Friday, November 14, 2014

POLA Approves Yusen Terminal Upgrades

By Mark Edward Nero

A project that would overhaul and upgrade a Port of Los Angeles marine terminal moved a step closer to reality on Nov. 7 when it was unanimously approved by the port’s Board of Harbor Commissioners.

The approval means the port now has the authority to direct its real estate division to open negotiations with terminal operator Yusen Terminals Inc., or YTI. Yusen wants to improve and expand its existing 185-acre terminal, located at port berths 212-224.

The terminal proposal entails improving the wharves at berths 214-216 by increasing the berths’ depth from minus-45 to minus-53 feet. Also included in the plan is a modification of the wharves at berths 217-220 to make way for 100-foot gauge gantry cranes, and deepening the berths to a minus-47 foot depth.

The nearly $60 million project would also add an additional track to the terminal’s current on-dock rail yard capacity, plus create improvements and repairs to surface backland areas.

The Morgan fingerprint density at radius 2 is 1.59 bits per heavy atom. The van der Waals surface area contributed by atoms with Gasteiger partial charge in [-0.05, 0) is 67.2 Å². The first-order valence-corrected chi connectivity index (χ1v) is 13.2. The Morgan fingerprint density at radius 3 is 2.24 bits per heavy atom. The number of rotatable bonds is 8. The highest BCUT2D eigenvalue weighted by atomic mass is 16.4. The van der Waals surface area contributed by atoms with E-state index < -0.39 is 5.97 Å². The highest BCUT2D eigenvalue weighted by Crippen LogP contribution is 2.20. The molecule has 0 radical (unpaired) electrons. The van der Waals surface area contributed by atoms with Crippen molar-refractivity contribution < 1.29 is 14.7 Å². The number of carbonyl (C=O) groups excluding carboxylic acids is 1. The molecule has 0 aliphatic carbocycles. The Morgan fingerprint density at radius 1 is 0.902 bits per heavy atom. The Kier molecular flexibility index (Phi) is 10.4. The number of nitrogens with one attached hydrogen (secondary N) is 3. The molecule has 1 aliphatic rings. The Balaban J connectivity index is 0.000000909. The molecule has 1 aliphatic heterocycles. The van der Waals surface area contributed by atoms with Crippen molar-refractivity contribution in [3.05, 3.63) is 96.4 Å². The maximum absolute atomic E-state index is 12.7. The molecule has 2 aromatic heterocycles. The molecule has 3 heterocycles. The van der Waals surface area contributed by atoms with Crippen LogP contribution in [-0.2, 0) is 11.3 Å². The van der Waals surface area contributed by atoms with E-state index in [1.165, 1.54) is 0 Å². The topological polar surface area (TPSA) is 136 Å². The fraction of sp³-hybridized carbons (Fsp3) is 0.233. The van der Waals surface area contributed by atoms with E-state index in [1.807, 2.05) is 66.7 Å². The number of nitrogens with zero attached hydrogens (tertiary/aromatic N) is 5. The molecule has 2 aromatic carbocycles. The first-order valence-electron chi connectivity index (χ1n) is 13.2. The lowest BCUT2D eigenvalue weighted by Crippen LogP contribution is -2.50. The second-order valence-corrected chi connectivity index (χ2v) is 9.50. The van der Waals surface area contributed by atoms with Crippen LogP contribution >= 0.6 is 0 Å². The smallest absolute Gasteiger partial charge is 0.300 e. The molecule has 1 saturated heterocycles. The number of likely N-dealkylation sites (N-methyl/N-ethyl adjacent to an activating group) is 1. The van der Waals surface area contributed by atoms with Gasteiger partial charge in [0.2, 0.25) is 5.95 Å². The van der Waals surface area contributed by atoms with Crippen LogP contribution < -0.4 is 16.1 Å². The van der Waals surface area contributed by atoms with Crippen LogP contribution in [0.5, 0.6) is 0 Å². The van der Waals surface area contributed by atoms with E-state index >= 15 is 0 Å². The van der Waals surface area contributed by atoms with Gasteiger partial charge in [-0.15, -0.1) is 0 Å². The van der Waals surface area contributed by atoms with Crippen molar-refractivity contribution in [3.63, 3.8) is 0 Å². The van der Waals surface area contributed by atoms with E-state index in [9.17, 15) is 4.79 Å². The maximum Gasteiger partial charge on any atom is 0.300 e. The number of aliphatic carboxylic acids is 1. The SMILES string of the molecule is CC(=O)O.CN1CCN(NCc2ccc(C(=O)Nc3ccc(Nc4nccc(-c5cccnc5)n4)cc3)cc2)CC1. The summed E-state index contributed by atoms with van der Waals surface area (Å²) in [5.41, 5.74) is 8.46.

The idea is to ready the terminal to handle the larger class of vessels that have begun calling at ports around the world. The ships, known as Ultra-Large Container Vessels, or ULCVs, have the capacity to haul 14,500 or more 20-foot equivalent units, the cargo containers commonly known in the shipping industry as TEUs.

“The ILWU is in full support of the container terminal improvements project,” Mondo Porras, vice president of International Longshore & Warehouse Union Local 13 said. “This endeavor ensures that the new 13,000 TEU-sized ships can successfully call upon the Port of Los Angeles.”

The project is planned to increase the YTI terminal’s capacity from about 1.6 million TEUs annually to over 1.9 million. In addition to 750 direct and secondary construction jobs the project’s estimated to create, the port says the project would generate a total of 2,241 other jobs related to terminal operations.

Environmentalists attending the meeting voiced their concerns about the project’s EIR, including that it doesn’t address all feasible mitigations, that nitrogen oxide emissions would be too high and that the resultant greenhouse gas emissions would be eight times what’s considered significant.

The arguments did not deter the harbor board from voting for the project, however, with many stating that they were comfortable enough with the findings of the Final EIR to go ahead and approve the terminal overhaul and expansion. The document was prepared by the Port of LA in conjunction with the US Army Corps of Engineers.

Award of the capital construction contract is expected to be brought before the harbor board in a separate future action. The estimated cost of the project is $58.3 million, with construction expected to begin next year and last until at least 2018.